We finally moved to Tokyo a couple weeks ago, so things have been a tad hectic, leaving very little time for CC hunting. Fortunately, I had found a bunch of stuff in France over Xmas, but that’s almost done too. A few days ago, I was wondering if my new digs would offer me some good CC opportunities when I found this. Sure, you US-based folks will find it a bit common, but around here, 25-year-old Buicks are anything but. And the weird thing is, this Century is called Regal. That warranted a bit of digging.
I haven’t uncovered the entire story, but it seems the A-Body Buick Century wagon was something of a hipster hit in mid-‘90s Japan. I know, I’m baffled about that too, but the Japanese websites seem to all agree on this. The sedan was also on offer (but never the coupé, AFAIK), but the trendy one was the wagon, offered as a Buick only. I’m unclear as to when official imports really started; I think it might be 1990, but I’m not 100% sure. The local GM importer is Yanase, who still sell GM, Chrysler, VW, Mercedes, BMW and Volvo (among others) in Japan and have been the biggest car importer since the pre-war days, though most of these carmakers also have their own dealership networks nowadays.
Our feature car is a Yanase import, but I understand demand was so high that some grey imports were also allowed in. However, those would have been badged as Century. On the JDM, by the ‘90s, that was not a name to be trifled with – Property of Toyota, no trespassing. So Yamase and GM had to finagle a replacement nameplate. I’m guessing that the US-market Regal was not imported, so it probably didn’t matter too much for JDM buyers what the wagon was called, just as long as it was a Buick name. They could have gone for LeSabre or Electra, but they picked a name that used to be associated with the Century. It sort of makes sense.
One notable difference compared to North American models, aside from the nameplate, are the rear lights with amber turn signals. Now that’s a modification that I can get behind – red turn signals are really not the smartest aspect of the US Highway Code. I kinda flubbed this picture, unfortunately, but then this is a Buick wagon trying to fit inside a Tokyo parking space. There wasn’t too much of an angle for me to work with here.
I mean, look at the dimensions of this thing. The Buick is 7cm wider and 13cm longer than the space is designed to hold. Owning one of these in this country must be really a source of constant joy and amusement. The thing is, I can relate: my father owned a 1986 Pontiac 6000 wagon. He bought it when we lived in the States in the late ‘80s and brought it back to France when we moved back again. Sheer lunacy on his part, as that model was never imported there. He had to go through a mountain of paperwork in order to get it legalized (it took over 18 months), and when anything broke, parts had to be ordered from overseas. That car served us well though and I remember it fondly. It died of a broken transmission in 1995.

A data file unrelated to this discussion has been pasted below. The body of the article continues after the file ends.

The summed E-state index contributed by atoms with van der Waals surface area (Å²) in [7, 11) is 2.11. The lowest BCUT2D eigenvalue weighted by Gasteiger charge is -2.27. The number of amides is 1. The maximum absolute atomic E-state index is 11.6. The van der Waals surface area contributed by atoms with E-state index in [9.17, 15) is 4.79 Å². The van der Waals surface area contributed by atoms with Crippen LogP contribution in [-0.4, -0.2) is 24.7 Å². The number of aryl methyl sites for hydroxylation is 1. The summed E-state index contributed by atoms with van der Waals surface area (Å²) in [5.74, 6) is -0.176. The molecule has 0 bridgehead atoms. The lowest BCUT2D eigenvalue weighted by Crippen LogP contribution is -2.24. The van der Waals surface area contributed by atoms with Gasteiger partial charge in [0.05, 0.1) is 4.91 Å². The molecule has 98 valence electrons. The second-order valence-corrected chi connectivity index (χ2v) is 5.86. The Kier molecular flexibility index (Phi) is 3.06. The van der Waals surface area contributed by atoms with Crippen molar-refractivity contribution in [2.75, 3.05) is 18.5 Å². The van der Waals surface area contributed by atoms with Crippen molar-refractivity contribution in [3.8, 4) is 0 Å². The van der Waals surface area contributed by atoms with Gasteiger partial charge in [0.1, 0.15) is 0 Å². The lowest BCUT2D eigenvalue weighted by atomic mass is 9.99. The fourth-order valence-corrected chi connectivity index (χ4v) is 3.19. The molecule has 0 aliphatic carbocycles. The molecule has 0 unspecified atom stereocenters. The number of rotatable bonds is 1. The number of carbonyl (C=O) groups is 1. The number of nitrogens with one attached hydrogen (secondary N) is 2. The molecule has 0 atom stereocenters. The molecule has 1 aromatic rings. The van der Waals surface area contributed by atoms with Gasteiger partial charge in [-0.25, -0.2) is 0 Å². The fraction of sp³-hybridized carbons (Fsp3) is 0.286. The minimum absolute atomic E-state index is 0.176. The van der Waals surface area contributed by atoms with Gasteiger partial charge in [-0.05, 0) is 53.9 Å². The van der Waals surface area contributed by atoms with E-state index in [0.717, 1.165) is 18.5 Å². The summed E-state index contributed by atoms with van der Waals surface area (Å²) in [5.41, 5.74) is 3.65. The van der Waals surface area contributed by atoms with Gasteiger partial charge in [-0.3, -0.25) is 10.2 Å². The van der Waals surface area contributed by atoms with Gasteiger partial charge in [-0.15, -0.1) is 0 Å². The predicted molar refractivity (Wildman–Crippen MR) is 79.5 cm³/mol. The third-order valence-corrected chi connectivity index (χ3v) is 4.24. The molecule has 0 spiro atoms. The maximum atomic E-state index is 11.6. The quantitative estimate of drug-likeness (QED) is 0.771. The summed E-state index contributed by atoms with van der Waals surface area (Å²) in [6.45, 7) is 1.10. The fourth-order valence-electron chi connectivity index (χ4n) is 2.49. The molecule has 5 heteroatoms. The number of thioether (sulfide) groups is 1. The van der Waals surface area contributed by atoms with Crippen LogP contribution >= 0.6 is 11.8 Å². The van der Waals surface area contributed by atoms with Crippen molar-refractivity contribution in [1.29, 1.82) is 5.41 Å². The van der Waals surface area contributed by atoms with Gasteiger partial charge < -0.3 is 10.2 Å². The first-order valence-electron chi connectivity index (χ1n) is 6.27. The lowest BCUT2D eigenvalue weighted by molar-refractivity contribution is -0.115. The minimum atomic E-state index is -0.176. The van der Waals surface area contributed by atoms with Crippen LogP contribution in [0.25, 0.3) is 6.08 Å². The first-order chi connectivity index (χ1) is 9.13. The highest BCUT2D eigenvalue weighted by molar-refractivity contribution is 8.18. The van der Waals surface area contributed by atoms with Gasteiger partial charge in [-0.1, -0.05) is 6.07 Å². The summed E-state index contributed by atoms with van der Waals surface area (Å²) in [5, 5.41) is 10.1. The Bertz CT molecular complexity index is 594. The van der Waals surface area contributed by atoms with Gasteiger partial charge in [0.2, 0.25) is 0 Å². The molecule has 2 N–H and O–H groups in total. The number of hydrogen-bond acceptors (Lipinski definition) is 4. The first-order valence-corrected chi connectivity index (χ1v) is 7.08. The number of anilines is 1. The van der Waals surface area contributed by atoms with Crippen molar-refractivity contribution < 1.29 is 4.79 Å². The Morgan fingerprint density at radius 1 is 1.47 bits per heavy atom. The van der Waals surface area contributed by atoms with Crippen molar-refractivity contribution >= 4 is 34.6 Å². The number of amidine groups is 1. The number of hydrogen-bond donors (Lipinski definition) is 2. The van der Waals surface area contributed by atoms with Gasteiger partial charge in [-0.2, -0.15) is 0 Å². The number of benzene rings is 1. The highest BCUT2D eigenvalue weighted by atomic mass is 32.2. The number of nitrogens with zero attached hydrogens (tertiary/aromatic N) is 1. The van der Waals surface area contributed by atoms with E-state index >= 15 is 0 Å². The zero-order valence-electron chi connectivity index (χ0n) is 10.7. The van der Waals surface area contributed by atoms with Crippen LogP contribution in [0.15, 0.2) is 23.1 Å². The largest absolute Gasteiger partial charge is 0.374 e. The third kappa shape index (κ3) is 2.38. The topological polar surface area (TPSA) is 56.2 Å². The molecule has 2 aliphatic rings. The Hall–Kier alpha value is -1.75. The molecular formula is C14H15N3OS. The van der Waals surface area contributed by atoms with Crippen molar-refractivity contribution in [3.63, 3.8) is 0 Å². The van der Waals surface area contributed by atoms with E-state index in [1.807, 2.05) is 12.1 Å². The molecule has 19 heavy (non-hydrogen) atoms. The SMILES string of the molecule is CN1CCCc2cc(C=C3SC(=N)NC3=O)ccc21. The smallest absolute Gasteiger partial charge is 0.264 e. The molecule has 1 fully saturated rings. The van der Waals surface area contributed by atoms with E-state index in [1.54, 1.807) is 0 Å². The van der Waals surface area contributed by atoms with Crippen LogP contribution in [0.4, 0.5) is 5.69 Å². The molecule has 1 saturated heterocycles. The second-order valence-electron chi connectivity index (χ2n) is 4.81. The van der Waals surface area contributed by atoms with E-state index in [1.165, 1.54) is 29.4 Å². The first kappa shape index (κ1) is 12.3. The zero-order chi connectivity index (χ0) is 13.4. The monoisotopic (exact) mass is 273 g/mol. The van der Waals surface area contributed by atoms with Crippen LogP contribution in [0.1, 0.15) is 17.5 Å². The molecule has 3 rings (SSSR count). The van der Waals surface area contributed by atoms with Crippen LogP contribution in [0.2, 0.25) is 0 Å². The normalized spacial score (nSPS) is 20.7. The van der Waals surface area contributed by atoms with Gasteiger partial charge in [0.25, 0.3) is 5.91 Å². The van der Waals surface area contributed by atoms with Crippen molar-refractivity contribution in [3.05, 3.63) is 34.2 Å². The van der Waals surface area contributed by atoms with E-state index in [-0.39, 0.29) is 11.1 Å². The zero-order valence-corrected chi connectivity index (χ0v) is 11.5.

Anyway, back to our “Regal.” As I understand it, the official Japanese imports only came with the 3.1 litre V6 – no slow-poke Iron Dukes or smelly Diesels – and with the front bench seat, so that it could be registered as an eight-seater. Our Pontiac had bucket seats and a floor shifter, which never made sense to me in a wagon. This configuration is much more in keeping with the car, IMHO.
Buicks are no longer imported these days. Maybe they only liked them here when China couldn’t afford them. Now, it’s all Cadillacs and the odd Chevrolet, though there are still a few Hummers about as well. Most are LHD, like this Buick (though I did find a RHD Caddy), which is not an issue for the Japanese authorities, strangely enough. They used to forbid LHD cars, but changed that rule in 1965. Still, you’re likelier to see a new RHD French or an Italian car here than a new LHD American one, so I guess having the steering wheel on the wrong side is still not too popular, because it’s a real pain in everyday life.
I’m not sure when they quit offering Buicks on the JDM, but it seems Yanase imported the first ones in Japan in 1920. They published Buick brochures in Japanese on a yearly basis, some of which can be found on the Internet. Unfortunately, I couldn’t find a decent scan of the Regal Sedan / Estate Wagon JDM publicity material, so the above will have to do.
It’s always fun to find a familiar car with a weird local variation or two. That’s one of the reasons I like living in Asia – you never know quite what you’re seeing, sometimes. So when someone asks you when the last Buick Regal wagons were made, and they expect you to say 1987, you should reply: “1996, because Toyota forced GM to find a Regal loophole.”
CC Outtake: c. 1995 Buick Century Wagon – A Century Ago…, by Joseph Dennis
Ballotside Outtake: Buick Century Wagon, by Tom Klockau
COAL – 1988 Buick Century – My First Wagon, by TJ1977